In the present study, we treated 1 case by partial nephrec­tomy (PN) and recommend the same whenever it is feasible. Surgical approach was made via an extraperitoneal incision through the bed of 12 th rib. Pedicle was dissected and hilar control was taken and lower-pole partial nephrectomy was done similar to the technique described by Novick. [17] At a follow-up of 1 year serological test was negative and ultrasound abdo­men did not show any new lesion. In the second patient ne­phrectomy was done as the lesion involved two-thirds of the kidney and the cyst was communicating with the pelvicalyceal system. Surgical treatment of hydatid disease requires particu­lar care since the cyst contents are infectious and cause ana­phylactic shock. Exposure should be extraperitoneal and spillage of cyst content avoided. If the cyst is tense and there is eminent danger of cyst puncture during surgery, it should be injected with scolicidal solutions such as 30% normal saline, 1 % iodine, 10% formuline, or 0. 5% hydrogen peroxide.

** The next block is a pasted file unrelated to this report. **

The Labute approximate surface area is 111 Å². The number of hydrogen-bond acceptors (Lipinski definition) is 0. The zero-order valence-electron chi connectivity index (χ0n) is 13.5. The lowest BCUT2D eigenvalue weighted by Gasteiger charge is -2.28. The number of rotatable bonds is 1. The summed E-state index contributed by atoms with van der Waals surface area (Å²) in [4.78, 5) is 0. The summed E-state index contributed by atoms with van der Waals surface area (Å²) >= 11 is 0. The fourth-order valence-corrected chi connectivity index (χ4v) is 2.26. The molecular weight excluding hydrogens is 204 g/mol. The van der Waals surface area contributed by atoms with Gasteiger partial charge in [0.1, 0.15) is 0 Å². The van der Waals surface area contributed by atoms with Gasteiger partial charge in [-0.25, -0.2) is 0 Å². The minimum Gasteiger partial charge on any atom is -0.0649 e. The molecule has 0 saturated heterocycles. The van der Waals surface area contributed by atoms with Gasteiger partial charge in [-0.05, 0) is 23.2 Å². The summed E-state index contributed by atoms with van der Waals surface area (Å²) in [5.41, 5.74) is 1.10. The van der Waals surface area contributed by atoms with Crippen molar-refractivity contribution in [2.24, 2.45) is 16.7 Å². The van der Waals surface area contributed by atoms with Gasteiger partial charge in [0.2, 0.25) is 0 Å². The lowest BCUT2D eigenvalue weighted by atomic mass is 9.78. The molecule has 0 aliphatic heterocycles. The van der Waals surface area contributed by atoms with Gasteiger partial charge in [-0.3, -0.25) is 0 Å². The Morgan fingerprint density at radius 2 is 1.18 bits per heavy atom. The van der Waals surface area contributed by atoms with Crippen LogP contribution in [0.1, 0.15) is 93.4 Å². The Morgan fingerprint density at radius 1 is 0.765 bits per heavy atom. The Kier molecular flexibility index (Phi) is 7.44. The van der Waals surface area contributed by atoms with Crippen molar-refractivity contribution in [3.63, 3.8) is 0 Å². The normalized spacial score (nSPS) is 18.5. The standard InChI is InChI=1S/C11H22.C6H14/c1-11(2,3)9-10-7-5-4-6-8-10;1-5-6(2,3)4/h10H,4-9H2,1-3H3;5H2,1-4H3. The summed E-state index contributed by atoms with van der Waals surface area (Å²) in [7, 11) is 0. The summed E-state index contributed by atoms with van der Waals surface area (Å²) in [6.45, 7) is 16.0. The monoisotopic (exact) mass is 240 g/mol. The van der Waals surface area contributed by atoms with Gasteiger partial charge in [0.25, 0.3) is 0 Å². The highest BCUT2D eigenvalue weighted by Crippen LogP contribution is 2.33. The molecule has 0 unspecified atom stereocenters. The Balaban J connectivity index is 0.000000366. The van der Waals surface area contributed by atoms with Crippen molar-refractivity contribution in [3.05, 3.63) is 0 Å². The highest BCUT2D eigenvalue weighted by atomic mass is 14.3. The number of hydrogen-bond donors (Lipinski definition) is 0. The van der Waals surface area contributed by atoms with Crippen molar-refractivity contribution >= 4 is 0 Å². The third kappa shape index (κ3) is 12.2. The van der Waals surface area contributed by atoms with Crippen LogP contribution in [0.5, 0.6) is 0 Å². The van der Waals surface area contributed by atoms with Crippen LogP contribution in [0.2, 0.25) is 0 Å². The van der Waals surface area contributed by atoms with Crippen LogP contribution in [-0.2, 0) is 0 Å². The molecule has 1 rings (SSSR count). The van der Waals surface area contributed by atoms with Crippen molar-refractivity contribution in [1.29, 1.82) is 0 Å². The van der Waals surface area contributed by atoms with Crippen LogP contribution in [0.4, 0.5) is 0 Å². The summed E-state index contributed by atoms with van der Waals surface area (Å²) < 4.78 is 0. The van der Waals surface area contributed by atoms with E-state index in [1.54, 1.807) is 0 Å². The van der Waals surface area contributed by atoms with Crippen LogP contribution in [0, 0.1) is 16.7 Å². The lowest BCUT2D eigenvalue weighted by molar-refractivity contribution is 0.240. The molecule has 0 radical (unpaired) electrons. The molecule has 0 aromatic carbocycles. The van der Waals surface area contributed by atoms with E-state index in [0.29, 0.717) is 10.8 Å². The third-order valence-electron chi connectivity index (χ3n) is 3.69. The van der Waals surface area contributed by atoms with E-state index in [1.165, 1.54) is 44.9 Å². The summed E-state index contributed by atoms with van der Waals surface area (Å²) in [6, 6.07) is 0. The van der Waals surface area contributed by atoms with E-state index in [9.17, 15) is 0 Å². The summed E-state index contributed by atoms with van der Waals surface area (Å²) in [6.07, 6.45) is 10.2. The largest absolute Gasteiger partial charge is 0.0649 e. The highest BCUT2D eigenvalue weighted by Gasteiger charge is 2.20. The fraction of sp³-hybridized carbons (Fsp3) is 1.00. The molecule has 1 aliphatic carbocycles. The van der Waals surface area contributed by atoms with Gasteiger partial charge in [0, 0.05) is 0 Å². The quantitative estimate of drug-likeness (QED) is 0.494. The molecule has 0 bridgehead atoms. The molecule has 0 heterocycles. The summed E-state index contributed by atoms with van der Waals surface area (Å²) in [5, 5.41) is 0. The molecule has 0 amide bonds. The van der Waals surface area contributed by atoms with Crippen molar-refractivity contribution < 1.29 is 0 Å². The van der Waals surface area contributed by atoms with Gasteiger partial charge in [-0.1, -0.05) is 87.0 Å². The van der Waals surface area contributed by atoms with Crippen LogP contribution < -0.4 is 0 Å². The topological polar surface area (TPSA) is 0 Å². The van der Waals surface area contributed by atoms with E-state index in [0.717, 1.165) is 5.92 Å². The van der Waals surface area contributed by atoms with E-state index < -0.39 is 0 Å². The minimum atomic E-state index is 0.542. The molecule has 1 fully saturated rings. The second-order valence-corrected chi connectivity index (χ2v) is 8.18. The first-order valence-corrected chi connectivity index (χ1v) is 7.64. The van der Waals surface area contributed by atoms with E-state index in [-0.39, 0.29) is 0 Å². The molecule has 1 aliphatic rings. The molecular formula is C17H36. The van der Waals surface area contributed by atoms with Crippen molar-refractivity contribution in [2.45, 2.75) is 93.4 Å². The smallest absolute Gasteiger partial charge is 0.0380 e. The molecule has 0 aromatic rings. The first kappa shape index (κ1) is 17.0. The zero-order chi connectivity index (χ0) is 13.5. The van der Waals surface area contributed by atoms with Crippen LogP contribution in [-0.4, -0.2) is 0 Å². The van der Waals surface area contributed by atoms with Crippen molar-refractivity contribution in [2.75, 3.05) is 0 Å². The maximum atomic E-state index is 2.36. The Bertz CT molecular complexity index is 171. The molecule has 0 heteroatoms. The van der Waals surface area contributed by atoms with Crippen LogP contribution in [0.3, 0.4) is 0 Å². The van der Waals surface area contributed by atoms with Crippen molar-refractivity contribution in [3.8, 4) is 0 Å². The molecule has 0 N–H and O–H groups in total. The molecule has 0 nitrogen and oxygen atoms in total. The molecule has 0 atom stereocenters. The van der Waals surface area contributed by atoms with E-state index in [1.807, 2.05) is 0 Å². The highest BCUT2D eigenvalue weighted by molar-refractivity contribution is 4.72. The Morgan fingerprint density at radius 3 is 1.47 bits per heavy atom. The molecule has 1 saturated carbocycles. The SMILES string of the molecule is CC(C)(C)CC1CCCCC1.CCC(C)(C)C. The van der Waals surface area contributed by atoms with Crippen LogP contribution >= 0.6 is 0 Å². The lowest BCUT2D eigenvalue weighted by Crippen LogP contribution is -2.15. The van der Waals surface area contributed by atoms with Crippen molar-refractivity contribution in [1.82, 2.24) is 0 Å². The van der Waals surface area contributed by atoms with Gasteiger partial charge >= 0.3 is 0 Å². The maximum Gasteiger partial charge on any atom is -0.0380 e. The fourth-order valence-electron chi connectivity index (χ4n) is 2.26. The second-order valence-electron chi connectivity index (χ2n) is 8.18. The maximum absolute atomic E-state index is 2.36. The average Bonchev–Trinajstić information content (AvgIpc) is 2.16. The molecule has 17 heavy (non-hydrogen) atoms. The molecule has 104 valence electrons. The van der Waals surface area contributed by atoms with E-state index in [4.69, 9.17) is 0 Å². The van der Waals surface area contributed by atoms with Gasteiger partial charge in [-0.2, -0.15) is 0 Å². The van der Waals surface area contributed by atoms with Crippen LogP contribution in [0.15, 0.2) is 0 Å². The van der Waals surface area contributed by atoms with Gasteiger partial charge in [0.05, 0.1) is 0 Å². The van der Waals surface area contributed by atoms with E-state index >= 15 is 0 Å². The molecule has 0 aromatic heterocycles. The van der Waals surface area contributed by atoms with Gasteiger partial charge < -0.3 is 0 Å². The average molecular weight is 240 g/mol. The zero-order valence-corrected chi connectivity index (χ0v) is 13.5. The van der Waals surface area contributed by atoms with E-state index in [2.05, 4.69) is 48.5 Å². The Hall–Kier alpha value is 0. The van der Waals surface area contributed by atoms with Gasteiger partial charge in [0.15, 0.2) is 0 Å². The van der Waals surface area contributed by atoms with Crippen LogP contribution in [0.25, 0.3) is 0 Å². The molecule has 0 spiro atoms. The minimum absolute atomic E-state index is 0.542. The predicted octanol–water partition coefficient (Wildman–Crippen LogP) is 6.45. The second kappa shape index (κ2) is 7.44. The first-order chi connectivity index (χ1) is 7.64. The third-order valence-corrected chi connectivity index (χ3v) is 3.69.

In conclusion, partial nephrectomy (PN) is safe and ef­fective for the management of RHD without the loss of organ. Follow-up investigations include serological tests, intravenous urography and ultrasonography. Postoperative follow-up for at least 5 years is recommended.

 
   References Top

1.Shetty SD, AL-Saigh A. Ibrahim AIA, Patil KP, Bhattachan CL. Management of hydatid cysts of the urinary tract. Br J Urol 1992; 70: 258-261.  Back to cited text no. 1    
2.Baijal SS, Basarge N. Srinadh ES, Mittal BR. Kumar A. Percutane­ous management of renal hydatidosis: a minimally invasive thera­peutic option. J Urol 1995; 153: 1199-1201.  Back to cited text no. 2    
3.Goel MC, Agarwal MR. Misra A. Percutaneous drainage of renal hy­datid cyst: early results and follow-up. Br J Urol 1995; 75: 724-728.  Back to cited text no. 3    
4.Mukherji AK, Mukherji S, Sen JK. Renal hydatid cyst presenting with hypertension. J Assoc Physicians India 1976: 24: 49-51.  Back to cited text no. 4    
5.Buckley RJ, Smith S, Hershorn S. Echinococcal disease of the kid­ney presenting a renal filling defect. J Urol 1985: 133: 1660-1661.  Back to cited text no. 5